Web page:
With a $1.9 trillion dollar stimulus package under its belt, the Biden administration is now moving onto its next major spending package: a $2.25 trillion infrastructure plan to give America's woefully underfunded transportation networks a much-needed overhaul.

With roads and bridges across the U.S. in a state of disrepair, there is widespread agreement that some kind of investment is necessary, but how to pay for it has been a topic of debate. 

While the coronavirus pandemic pushed both Democrats and Republicans to embrace an uneasy bipartisan consensus that high levels of deficit spending were required to fend off economic disaster, pre-COVID budget politics are already rearing their head.

Secretary of Transportation Pete Buttigieg made headlines last Friday when he told CNBC that new taxes were on the table to fund the package. Specifically, he endorsed a vehicle miles traveled tax (VMT), which can take various forms but generally charge drivers a fee based on the number of miles they travel. The concept is often proposed as an alternative to the gas tax. 

“I’m hearing a lot of appetite to make sure that there are sustainable funding streams,” he said.

The transportation secretary has since walked back his comments, telling CNN on Monday that a user-based mileage fee or an increase in the gas tax were “not part of the conversation about this infrastructure bill."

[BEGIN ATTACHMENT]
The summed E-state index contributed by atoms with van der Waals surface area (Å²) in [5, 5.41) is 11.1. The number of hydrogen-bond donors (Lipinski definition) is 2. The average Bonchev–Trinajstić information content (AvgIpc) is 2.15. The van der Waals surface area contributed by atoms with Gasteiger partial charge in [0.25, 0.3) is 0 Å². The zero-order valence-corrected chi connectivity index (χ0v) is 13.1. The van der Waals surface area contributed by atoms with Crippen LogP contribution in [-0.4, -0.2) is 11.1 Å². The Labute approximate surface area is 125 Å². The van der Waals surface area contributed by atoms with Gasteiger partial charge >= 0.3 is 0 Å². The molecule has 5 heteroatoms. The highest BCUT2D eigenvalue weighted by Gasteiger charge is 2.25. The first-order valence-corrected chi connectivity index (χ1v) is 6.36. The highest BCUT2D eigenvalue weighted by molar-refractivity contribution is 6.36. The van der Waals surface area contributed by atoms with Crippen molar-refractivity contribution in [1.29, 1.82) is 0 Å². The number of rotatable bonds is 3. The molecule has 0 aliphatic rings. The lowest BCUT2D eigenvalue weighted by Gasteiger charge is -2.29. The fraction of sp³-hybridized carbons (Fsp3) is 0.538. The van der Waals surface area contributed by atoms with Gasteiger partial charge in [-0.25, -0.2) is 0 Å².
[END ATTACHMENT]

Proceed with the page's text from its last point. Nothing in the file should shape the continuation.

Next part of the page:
Instead the administration announced Wednesday that it's raising $2 trillion in new corporate taxes to pay for the first part of the bill. The back-and-forth nonetheless provides a window into the internal tensions that might come with federal government spending post-pandemic. 

'A Money-Losing Proposition'

The backlash among progressive Democrats to a possible vehicle miles traveled tax that followed Buttigieg's comments provides a window into that emerging debate. 

"This is no way to fund infrastructure on the backs of the working poor," Nina Turner, a former Ohio state senator and co-chair of Sen. Bernie Sanders’s 2020 presidential campaign.

Turner's opposition to VMT reflects a common opinion among progressive Democrats that any user-based mileage fee would be regressive because poor and working people who have long commutes or live in sprawling rural areas would be unduly burdened. 

"The gas tax is regressive," Turner said. "The tax that Secretary Buttigieg was proposing is regressive. We need to take a step back from time to time and center the people who have the greatest need."